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The Washington Post seems to have a quota for pieces that spread misinformation on manufacturing. Today’s piece by Robert Samuelson fills the quota for the day.

The gist of the piece is that manufacturing employment has been declining in importance in the U.S. for decades and also everywhere else around the world. Therefore we should not expect any substantial boost to manufacturing employment.

This is the sort of three-card Monte story that people expect from the Post when discussing economic issues that are relevant to working people. Yes, manufacturing has declined in importance everywhere and yes, it has long been declining in the United States. However the issue is the rate of decline.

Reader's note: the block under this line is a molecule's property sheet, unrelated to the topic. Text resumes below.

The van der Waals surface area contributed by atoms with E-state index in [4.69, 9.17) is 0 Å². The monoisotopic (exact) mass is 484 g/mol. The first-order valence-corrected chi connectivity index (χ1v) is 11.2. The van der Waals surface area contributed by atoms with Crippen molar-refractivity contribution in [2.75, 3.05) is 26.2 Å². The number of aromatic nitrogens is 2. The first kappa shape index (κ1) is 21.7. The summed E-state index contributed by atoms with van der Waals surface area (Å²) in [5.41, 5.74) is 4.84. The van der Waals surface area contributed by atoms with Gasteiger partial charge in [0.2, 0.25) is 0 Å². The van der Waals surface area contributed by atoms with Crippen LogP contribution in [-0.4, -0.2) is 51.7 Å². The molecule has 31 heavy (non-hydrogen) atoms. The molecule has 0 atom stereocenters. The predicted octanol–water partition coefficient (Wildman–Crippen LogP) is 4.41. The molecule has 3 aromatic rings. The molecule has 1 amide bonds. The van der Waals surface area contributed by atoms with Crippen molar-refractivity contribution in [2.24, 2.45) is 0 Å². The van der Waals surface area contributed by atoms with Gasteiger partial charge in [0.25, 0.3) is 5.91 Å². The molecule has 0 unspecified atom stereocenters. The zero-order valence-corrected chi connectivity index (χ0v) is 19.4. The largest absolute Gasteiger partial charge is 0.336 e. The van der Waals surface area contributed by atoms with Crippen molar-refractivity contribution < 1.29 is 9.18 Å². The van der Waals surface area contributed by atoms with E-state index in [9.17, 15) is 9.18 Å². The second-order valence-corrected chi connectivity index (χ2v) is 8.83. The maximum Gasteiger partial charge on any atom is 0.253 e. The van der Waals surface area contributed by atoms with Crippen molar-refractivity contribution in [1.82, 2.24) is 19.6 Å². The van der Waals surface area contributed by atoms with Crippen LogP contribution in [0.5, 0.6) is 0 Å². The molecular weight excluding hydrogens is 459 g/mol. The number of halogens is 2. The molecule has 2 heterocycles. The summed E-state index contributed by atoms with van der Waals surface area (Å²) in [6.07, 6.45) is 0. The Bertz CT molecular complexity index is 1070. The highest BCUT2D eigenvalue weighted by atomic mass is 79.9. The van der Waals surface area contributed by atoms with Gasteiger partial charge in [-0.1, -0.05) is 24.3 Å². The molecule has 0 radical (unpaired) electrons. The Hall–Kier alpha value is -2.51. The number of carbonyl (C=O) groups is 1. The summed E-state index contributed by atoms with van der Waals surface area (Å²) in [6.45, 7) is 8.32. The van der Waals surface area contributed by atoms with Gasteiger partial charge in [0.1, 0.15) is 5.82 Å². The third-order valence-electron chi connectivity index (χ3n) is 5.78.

According to the Bureau of Labor Statistics, from 1973 to 1989 manufacturing employment declined at an annual rate of 0.3 percent. By contrast, it declined at a rate of 1.7 percent annually between the years of 1989 to 2012. If we had simply maintained the earlier rate of decline we would have another 4.7 million manufacturing jobs.

These years are business cycle peaks, however we get an ever sharper picture if we put the break in 1997 when Robert Rubin was able to put muscle behind his high dollar policy through his control of the IMF’s bailout of the East Asian countries from their financial crisis. The annual rate of decline from 1973 remains the same at 0.3 percent, however the decline since 1997 has been 2.5 percent. If we had maintained the 1973 to 1997 rate of decline through 2012 we would have 4.9 million more manufacturing jobs today. That would be more than a 40 percent increase in manufacturing employment.

This post originally appeared on Beat the Press, the Center for Economic and Policy Research blog.

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